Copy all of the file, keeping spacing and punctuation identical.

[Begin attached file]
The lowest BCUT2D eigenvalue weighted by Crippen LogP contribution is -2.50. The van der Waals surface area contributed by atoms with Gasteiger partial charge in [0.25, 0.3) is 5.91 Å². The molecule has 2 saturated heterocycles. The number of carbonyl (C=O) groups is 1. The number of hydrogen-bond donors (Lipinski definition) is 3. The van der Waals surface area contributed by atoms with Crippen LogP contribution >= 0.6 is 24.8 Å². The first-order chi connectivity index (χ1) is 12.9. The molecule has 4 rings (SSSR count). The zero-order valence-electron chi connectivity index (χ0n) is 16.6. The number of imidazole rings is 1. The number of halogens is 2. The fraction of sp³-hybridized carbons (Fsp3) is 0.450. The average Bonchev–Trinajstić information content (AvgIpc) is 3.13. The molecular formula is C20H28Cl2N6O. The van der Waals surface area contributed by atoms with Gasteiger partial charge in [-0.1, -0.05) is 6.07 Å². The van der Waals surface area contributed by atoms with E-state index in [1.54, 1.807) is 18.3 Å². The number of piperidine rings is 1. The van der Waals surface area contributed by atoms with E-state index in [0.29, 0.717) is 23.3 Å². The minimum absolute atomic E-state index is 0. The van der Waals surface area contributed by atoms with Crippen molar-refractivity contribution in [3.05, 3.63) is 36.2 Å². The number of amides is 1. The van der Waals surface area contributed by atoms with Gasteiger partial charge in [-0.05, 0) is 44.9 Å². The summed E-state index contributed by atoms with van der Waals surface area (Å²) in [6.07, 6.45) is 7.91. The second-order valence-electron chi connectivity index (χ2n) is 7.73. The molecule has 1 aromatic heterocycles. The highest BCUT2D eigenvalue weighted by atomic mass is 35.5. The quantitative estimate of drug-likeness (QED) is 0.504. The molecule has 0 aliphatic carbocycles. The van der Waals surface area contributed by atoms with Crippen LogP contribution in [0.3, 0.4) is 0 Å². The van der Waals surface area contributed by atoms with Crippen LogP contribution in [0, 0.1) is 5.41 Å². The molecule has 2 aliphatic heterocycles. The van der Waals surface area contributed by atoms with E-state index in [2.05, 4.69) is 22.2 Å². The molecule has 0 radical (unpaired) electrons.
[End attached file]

The lowest BCUT2D eigenvalue weighted by Crippen LogP contribution is -2.50. The van der Waals surface area contributed by atoms with Gasteiger partial charge in [0.25, 0.3) is 5.91 Å². The molecule has 2 saturated heterocycles. The number of carbonyl (C=O) groups is 1. The number of hydrogen-bond donors (Lipinski definition) is 3. The van der Waals surface area contributed by atoms with Crippen LogP contribution >= 0.6 is 24.8 Å². The first-order chi connectivity index (χ1) is 12.9. The molecule has 4 rings (SSSR count). The zero-order valence-electron chi connectivity index (χ0n) is 16.6. The number of imidazole rings is 1. The number of halogens is 2. The fraction of sp³-hybridized carbons (Fsp3) is 0.450. The average Bonchev–Trinajstić information content (AvgIpc) is 3.13. The molecular formula is C20H28Cl2N6O. The van der Waals surface area contributed by atoms with Gasteiger partial charge in [-0.1, -0.05) is 6.07 Å². The van der Waals surface area contributed by atoms with E-state index in [1.54, 1.807) is 18.3 Å². The number of piperidine rings is 1. The van der Waals surface area contributed by atoms with E-state index in [0.29, 0.717) is 23.3 Å². The minimum absolute atomic E-state index is 0. The van der Waals surface area contributed by atoms with Crippen molar-refractivity contribution in [3.05, 3.63) is 36.2 Å². The number of amides is 1. The van der Waals surface area contributed by atoms with Gasteiger partial charge in [-0.05, 0) is 44.9 Å². The summed E-state index contributed by atoms with van der Waals surface area (Å²) in [6.07, 6.45) is 7.91. The second-order valence-electron chi connectivity index (χ2n) is 7.73. The molecule has 1 aromatic heterocycles. The highest BCUT2D eigenvalue weighted by atomic mass is 35.5. The quantitative estimate of drug-likeness (QED) is 0.504. The molecule has 0 aliphatic carbocycles. The van der Waals surface area contributed by atoms with Crippen LogP contribution in [0.3, 0.4) is 0 Å². The van der Waals surface area contributed by atoms with Crippen LogP contribution in [0, 0.1) is 5.41 Å². The molecule has 2 aliphatic heterocycles. The van der Waals surface area contributed by atoms with E-state index in [2.05, 4.69) is 22.2 Å². The molecule has 0 radical (unpaired) electrons.